Biotech Updates

TSL Scientists to Explore Genetics to Combat New Crop Diseases

November 25, 2011

Scientists are anticipating new and more virulent crop diseases due to climate change. Thus, researchers at the John Innes Centre and The Sainsbury Laboratory (TSL) in United Kingdom are conducting scientific investigations about the impact of temperature on pathogens, plants, and the interaction between the two. Their goal is to find new sources of resistance from the relatives of important crops.

"Wild plants can harbor powerful resistance to crop diseases," said Dr. Brande Wulff from TSL.

One of the interesting yet insignificant-looking wild plants that they are studying is called Sharon goatgrass (Aegilops sharonensis). It thrives on coastal plains in Israel and South Lebanon and many populations are nearing extinction. This grass captured the interest of the scientists because of its resistance to Ug99, a stem rust fungus that could infect 80-90 percent of wheat varieties globally.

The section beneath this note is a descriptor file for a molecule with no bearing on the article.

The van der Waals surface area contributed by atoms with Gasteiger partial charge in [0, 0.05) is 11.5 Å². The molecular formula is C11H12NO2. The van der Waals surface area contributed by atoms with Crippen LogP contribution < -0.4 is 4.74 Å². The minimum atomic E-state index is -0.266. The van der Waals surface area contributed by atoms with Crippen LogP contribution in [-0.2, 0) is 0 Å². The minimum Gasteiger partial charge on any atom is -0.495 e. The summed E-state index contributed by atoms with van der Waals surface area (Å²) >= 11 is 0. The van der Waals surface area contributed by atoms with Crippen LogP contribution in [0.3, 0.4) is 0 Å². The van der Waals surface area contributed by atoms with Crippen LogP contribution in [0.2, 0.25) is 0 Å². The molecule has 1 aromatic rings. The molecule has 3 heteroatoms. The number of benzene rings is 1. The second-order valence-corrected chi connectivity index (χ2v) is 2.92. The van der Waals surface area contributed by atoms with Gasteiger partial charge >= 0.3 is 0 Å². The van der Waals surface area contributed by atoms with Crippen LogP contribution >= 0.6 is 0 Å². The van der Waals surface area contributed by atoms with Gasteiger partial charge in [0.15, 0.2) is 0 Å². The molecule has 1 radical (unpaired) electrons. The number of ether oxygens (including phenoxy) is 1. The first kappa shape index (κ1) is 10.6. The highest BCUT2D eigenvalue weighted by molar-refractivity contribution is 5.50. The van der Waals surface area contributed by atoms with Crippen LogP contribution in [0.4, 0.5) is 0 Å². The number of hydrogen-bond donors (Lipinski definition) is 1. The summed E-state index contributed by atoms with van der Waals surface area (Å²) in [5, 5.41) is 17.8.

"The ultimate step, four or five years from now, is to isolate these genes, take them out with the molecular tweezers and put them into locally-adapted high-yielding bread wheat…We hope to create a formidable obstacle to the pathogen," explained Dr. Wulff.

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